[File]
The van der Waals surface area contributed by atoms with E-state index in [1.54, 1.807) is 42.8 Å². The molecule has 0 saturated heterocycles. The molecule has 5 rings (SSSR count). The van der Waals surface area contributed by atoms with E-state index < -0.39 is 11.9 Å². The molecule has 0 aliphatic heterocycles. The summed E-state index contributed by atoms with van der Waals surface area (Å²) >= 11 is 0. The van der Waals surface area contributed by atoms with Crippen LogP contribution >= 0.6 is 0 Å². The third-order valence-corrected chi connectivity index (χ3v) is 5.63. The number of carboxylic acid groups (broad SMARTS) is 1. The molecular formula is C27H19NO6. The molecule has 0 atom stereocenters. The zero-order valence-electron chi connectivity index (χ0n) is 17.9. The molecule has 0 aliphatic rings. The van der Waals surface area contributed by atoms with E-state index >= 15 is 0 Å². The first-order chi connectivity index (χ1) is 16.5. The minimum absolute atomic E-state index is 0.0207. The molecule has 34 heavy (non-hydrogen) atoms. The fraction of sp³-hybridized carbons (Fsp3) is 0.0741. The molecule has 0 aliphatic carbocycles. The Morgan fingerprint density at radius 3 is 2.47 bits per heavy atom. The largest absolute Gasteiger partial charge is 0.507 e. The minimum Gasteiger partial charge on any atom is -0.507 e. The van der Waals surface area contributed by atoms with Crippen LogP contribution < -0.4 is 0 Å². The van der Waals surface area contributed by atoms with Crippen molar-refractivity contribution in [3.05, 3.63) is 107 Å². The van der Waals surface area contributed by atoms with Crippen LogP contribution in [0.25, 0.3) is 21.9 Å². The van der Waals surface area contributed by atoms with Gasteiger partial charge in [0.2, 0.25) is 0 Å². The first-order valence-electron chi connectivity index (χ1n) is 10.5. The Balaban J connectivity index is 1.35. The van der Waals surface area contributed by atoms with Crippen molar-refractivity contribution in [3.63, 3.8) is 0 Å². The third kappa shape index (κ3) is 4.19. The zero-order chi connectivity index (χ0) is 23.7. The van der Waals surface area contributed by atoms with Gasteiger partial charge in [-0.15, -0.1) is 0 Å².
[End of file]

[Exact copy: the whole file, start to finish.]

The van der Waals surface area contributed by atoms with E-state index in [1.54, 1.807) is 42.8 Å². The molecule has 0 saturated heterocycles. The molecule has 5 rings (SSSR count). The van der Waals surface area contributed by atoms with E-state index < -0.39 is 11.9 Å². The molecule has 0 aliphatic heterocycles. The summed E-state index contributed by atoms with van der Waals surface area (Å²) >= 11 is 0. The van der Waals surface area contributed by atoms with Crippen LogP contribution >= 0.6 is 0 Å². The third-order valence-corrected chi connectivity index (χ3v) is 5.63. The number of carboxylic acid groups (broad SMARTS) is 1. The molecular formula is C27H19NO6. The molecule has 0 atom stereocenters. The zero-order valence-electron chi connectivity index (χ0n) is 17.9. The molecule has 0 aliphatic rings. The van der Waals surface area contributed by atoms with E-state index >= 15 is 0 Å². The first-order chi connectivity index (χ1) is 16.5. The minimum absolute atomic E-state index is 0.0207. The molecule has 34 heavy (non-hydrogen) atoms. The fraction of sp³-hybridized carbons (Fsp3) is 0.0741. The molecule has 0 aliphatic carbocycles. The Morgan fingerprint density at radius 3 is 2.47 bits per heavy atom. The largest absolute Gasteiger partial charge is 0.507 e. The minimum Gasteiger partial charge on any atom is -0.507 e. The van der Waals surface area contributed by atoms with Crippen LogP contribution < -0.4 is 0 Å². The van der Waals surface area contributed by atoms with Crippen molar-refractivity contribution in [3.05, 3.63) is 107 Å². The van der Waals surface area contributed by atoms with Crippen LogP contribution in [0.25, 0.3) is 21.9 Å². The van der Waals surface area contributed by atoms with Gasteiger partial charge in [0.2, 0.25) is 0 Å². The first-order valence-electron chi connectivity index (χ1n) is 10.5. The Balaban J connectivity index is 1.35. The van der Waals surface area contributed by atoms with Crippen molar-refractivity contribution in [3.63, 3.8) is 0 Å². The third kappa shape index (κ3) is 4.19. The zero-order chi connectivity index (χ0) is 23.7. The van der Waals surface area contributed by atoms with Gasteiger partial charge in [-0.15, -0.1) is 0 Å².